with the at-will relationship.” Although common-law fraud is certainly not new, allowing it to be
asserted to alter or conflict with at-will employment would be. For all these reasons, we answer the
Fifth Circuit’s first question: an at-will employee cannot bring an action for fraud that is dependent
on continued employment. Pg9
"The Employees argue that we should look to federal labor policies in deciding whether they
can sue for fraud, but that is not our place. The Fifth Circuit has asked only for our interpretation
of Texas law. DuPont’s CBA required that “[a]n employee, who believes he has been unjustly
discharged, shall be allowed ten (10) calendar days, from the date of notification of discharge, in
which to register a complaint”. The requirement would be excused by any fraud by DuPont, but
only for a reasonable time after it became apparent that DTI would be sold. Whether the
Employees’ rights under the CBA have been lost is a matter we leave for the Fifth Circuit.
We agree with the Employees that we should not answer the Fifth Circuit’s second question
broadly. Our answer is: in the situation presented, no." Pg15
"So, it's okay for individuals to engage in fraud. But they shouldn't don't expect to participate in the benefits when the bank that THEY defrauded is penalized by the Feds because of the individual's fraudulent action?"
Of course not but any lender, whether a bank, S&L or someone buying a bond, needs to do their own due diligence. In this case Countrywide didn't give a hoot what people were stating on their applications because they weren't hanging onto the note.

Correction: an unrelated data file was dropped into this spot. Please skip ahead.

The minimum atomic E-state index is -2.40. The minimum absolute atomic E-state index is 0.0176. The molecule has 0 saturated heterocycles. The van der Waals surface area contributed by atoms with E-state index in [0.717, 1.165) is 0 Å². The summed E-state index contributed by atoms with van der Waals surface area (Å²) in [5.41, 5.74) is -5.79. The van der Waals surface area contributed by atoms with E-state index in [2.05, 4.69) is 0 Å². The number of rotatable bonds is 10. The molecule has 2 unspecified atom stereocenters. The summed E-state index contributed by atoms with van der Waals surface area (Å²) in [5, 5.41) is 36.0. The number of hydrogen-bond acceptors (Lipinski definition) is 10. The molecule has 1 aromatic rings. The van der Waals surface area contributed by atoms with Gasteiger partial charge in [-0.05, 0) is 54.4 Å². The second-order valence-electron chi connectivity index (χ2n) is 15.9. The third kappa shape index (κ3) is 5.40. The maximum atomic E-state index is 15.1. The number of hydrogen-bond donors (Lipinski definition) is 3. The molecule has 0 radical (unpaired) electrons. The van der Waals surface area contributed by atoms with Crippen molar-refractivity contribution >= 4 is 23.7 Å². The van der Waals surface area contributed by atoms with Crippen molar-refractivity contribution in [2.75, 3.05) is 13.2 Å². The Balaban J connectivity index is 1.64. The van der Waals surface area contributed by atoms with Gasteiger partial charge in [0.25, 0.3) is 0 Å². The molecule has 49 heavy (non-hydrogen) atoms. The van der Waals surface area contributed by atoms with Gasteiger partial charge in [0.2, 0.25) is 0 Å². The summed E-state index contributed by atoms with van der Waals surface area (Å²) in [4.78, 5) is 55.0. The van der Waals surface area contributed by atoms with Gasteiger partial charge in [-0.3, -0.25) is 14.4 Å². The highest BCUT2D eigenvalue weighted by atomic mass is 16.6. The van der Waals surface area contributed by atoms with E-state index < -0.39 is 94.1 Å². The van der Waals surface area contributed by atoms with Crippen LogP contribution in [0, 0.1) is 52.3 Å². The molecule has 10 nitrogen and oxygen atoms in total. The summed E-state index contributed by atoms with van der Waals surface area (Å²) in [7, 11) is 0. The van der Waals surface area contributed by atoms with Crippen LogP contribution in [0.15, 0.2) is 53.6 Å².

Surely you remember what was going on back then. I refinanced the house that I had at the time and never saw anybody. Co-workers of mine were refinancing every 3 months.
"The TX supreme court addressed this in its ruling. It argued, in part, that resolution of the dispute is governed by the CBA (collective bargaining agreement) between the parties and it sent the matter back to the 5th district for further adjudication."
Nope. Not according to the article that I read. Here's another blurb from the article; "Writing for the court, Hecht noted that at-will employment in the state of Texas means that a worker can be fired "for good cause, bad cause or no cause at all." While this is true to some degree in every state except Montana, many have carved out exceptions to limit employer abuse. Two of the most common are the requirements of good faith and fair dealing, and the implied contract exception (when your employer makes a promise even if it's not in writing). Texas has specifically rejected both. No fraud exception exists to at-will employment in Texas, Hecht ruled, meaning that DuPont was free to sell its subsidiary and effectively fire the entire staff without fear of consequence. The court also noted that fraud requires an element of reasonable reliance, which doesn't exist in at-will employment."